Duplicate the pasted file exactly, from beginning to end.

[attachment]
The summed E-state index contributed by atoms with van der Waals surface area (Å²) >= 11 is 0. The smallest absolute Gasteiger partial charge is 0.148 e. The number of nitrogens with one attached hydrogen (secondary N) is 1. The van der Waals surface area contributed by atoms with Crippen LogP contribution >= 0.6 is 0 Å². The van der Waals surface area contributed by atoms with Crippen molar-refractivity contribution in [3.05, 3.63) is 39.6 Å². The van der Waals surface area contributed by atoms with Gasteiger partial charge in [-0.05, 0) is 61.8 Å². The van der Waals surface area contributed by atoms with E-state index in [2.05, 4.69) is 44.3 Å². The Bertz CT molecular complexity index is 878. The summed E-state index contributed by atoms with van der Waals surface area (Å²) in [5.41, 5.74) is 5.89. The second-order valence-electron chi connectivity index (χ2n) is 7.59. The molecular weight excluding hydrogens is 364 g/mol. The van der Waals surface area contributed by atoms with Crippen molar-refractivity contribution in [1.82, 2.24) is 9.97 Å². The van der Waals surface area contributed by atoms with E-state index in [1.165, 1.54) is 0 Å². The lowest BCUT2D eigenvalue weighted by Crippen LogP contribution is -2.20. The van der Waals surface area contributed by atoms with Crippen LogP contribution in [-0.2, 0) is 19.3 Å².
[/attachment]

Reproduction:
The summed E-state index contributed by atoms with van der Waals surface area (Å²) >= 11 is 0. The smallest absolute Gasteiger partial charge is 0.148 e. The number of nitrogens with one attached hydrogen (secondary N) is 1. The van der Waals surface area contributed by atoms with Crippen LogP contribution >= 0.6 is 0 Å². The van der Waals surface area contributed by atoms with Crippen molar-refractivity contribution in [3.05, 3.63) is 39.6 Å². The van der Waals surface area contributed by atoms with Gasteiger partial charge in [-0.05, 0) is 61.8 Å². The van der Waals surface area contributed by atoms with E-state index in [2.05, 4.69) is 44.3 Å². The Bertz CT molecular complexity index is 878. The summed E-state index contributed by atoms with van der Waals surface area (Å²) in [5.41, 5.74) is 5.89. The second-order valence-electron chi connectivity index (χ2n) is 7.59. The molecular weight excluding hydrogens is 364 g/mol. The van der Waals surface area contributed by atoms with Crippen molar-refractivity contribution in [1.82, 2.24) is 9.97 Å². The van der Waals surface area contributed by atoms with E-state index in [1.165, 1.54) is 0 Å². The lowest BCUT2D eigenvalue weighted by Crippen LogP contribution is -2.20. The van der Waals surface area contributed by atoms with Crippen LogP contribution in [-0.2, 0) is 19.3 Å².